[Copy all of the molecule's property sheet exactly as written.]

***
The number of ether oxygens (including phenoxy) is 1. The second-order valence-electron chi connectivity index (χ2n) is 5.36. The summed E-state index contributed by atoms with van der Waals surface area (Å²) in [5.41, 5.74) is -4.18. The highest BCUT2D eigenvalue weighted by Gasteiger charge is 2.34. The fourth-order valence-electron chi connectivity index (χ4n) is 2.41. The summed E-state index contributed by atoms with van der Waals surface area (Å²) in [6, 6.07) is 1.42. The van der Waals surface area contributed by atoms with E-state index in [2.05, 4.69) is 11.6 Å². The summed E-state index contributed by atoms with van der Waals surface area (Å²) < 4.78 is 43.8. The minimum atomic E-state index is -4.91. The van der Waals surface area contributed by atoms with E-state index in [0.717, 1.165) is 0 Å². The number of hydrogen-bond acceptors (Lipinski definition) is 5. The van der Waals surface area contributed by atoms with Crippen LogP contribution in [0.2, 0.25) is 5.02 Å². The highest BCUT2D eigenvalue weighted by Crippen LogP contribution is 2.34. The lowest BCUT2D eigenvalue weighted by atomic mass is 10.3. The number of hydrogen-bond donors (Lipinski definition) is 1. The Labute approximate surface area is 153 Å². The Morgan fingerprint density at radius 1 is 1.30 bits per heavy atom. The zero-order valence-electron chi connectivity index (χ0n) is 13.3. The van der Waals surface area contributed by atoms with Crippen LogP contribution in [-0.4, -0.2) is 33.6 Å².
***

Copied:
The number of ether oxygens (including phenoxy) is 1. The second-order valence-electron chi connectivity index (χ2n) is 5.36. The summed E-state index contributed by atoms with van der Waals surface area (Å²) in [5.41, 5.74) is -4.18. The highest BCUT2D eigenvalue weighted by Gasteiger charge is 2.34. The fourth-order valence-electron chi connectivity index (χ4n) is 2.41. The summed E-state index contributed by atoms with van der Waals surface area (Å²) in [6, 6.07) is 1.42. The van der Waals surface area contributed by atoms with E-state index in [2.05, 4.69) is 11.6 Å². The summed E-state index contributed by atoms with van der Waals surface area (Å²) < 4.78 is 43.8. The minimum atomic E-state index is -4.91. The van der Waals surface area contributed by atoms with E-state index in [0.717, 1.165) is 0 Å². The number of hydrogen-bond acceptors (Lipinski definition) is 5. The van der Waals surface area contributed by atoms with Crippen LogP contribution in [0.2, 0.25) is 5.02 Å². The highest BCUT2D eigenvalue weighted by Crippen LogP contribution is 2.34. The lowest BCUT2D eigenvalue weighted by atomic mass is 10.3. The number of hydrogen-bond donors (Lipinski definition) is 1. The Labute approximate surface area is 153 Å². The Morgan fingerprint density at radius 1 is 1.30 bits per heavy atom. The zero-order valence-electron chi connectivity index (χ0n) is 13.3. The van der Waals surface area contributed by atoms with Crippen LogP contribution in [-0.4, -0.2) is 33.6 Å².